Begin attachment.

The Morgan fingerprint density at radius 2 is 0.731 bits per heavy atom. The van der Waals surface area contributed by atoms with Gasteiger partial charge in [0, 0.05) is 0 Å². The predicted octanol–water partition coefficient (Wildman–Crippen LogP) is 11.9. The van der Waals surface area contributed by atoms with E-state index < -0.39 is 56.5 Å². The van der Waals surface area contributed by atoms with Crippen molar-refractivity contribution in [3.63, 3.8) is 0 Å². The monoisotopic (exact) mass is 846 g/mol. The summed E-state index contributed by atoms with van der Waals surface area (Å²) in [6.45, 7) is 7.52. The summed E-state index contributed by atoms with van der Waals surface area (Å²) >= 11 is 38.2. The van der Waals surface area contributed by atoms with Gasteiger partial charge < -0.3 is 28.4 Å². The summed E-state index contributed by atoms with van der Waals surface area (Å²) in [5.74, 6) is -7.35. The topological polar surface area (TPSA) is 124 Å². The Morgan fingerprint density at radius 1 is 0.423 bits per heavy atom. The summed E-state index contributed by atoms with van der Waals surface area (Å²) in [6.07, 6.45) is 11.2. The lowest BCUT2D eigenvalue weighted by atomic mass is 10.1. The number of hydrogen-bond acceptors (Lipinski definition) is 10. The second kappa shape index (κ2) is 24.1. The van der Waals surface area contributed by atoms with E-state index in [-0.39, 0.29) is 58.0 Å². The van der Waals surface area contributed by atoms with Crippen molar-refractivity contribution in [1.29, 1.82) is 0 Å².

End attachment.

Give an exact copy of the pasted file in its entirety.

The Morgan fingerprint density at radius 2 is 0.731 bits per heavy atom. The van der Waals surface area contributed by atoms with Gasteiger partial charge in [0, 0.05) is 0 Å². The predicted octanol–water partition coefficient (Wildman–Crippen LogP) is 11.9. The van der Waals surface area contributed by atoms with E-state index < -0.39 is 56.5 Å². The van der Waals surface area contributed by atoms with Crippen molar-refractivity contribution in [3.63, 3.8) is 0 Å². The monoisotopic (exact) mass is 846 g/mol. The summed E-state index contributed by atoms with van der Waals surface area (Å²) in [6.45, 7) is 7.52. The summed E-state index contributed by atoms with van der Waals surface area (Å²) >= 11 is 38.2. The van der Waals surface area contributed by atoms with Gasteiger partial charge < -0.3 is 28.4 Å². The summed E-state index contributed by atoms with van der Waals surface area (Å²) in [5.74, 6) is -7.35. The topological polar surface area (TPSA) is 124 Å². The Morgan fingerprint density at radius 1 is 0.423 bits per heavy atom. The summed E-state index contributed by atoms with van der Waals surface area (Å²) in [6.07, 6.45) is 11.2. The lowest BCUT2D eigenvalue weighted by atomic mass is 10.1. The number of hydrogen-bond acceptors (Lipinski definition) is 10. The second kappa shape index (κ2) is 24.1. The van der Waals surface area contributed by atoms with E-state index in [-0.39, 0.29) is 58.0 Å². The van der Waals surface area contributed by atoms with Crippen molar-refractivity contribution in [1.29, 1.82) is 0 Å².